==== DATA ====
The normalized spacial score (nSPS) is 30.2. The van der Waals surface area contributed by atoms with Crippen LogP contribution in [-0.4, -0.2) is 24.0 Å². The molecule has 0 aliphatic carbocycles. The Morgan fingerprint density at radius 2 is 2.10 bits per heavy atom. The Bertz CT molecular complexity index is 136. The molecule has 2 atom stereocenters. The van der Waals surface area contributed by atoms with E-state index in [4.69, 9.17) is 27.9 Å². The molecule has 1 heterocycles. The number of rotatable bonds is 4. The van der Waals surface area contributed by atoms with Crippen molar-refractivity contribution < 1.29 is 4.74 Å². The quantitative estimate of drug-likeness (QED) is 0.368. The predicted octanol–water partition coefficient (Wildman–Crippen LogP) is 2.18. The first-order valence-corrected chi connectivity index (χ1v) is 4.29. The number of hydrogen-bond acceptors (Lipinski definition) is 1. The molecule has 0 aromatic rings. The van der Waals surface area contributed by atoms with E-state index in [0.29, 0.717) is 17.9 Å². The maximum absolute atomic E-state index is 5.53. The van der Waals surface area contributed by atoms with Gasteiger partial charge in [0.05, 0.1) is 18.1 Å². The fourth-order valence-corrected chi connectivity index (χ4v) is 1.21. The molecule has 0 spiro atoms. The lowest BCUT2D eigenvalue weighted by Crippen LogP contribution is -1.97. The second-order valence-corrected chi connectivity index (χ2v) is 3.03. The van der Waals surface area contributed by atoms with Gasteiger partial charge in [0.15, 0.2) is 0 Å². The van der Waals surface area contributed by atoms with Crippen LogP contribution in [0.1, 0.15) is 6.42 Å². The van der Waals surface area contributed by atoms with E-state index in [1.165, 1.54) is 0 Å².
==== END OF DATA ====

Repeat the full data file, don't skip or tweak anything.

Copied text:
The normalized spacial score (nSPS) is 30.2. The van der Waals surface area contributed by atoms with Crippen LogP contribution in [-0.4, -0.2) is 24.0 Å². The molecule has 0 aliphatic carbocycles. The Morgan fingerprint density at radius 2 is 2.10 bits per heavy atom. The Bertz CT molecular complexity index is 136. The molecule has 2 atom stereocenters. The van der Waals surface area contributed by atoms with E-state index in [4.69, 9.17) is 27.9 Å². The molecule has 1 heterocycles. The number of rotatable bonds is 4. The van der Waals surface area contributed by atoms with Crippen molar-refractivity contribution < 1.29 is 4.74 Å². The quantitative estimate of drug-likeness (QED) is 0.368. The predicted octanol–water partition coefficient (Wildman–Crippen LogP) is 2.18. The first-order valence-corrected chi connectivity index (χ1v) is 4.29. The number of hydrogen-bond acceptors (Lipinski definition) is 1. The molecule has 0 aromatic rings. The van der Waals surface area contributed by atoms with E-state index in [0.29, 0.717) is 17.9 Å². The maximum absolute atomic E-state index is 5.53. The van der Waals surface area contributed by atoms with Gasteiger partial charge in [0.05, 0.1) is 18.1 Å². The fourth-order valence-corrected chi connectivity index (χ4v) is 1.21. The molecule has 0 spiro atoms. The lowest BCUT2D eigenvalue weighted by Crippen LogP contribution is -1.97. The second-order valence-corrected chi connectivity index (χ2v) is 3.03. The van der Waals surface area contributed by atoms with Gasteiger partial charge in [0.15, 0.2) is 0 Å². The van der Waals surface area contributed by atoms with Crippen LogP contribution in [0.1, 0.15) is 6.42 Å². The van der Waals surface area contributed by atoms with E-state index in [1.165, 1.54) is 0 Å².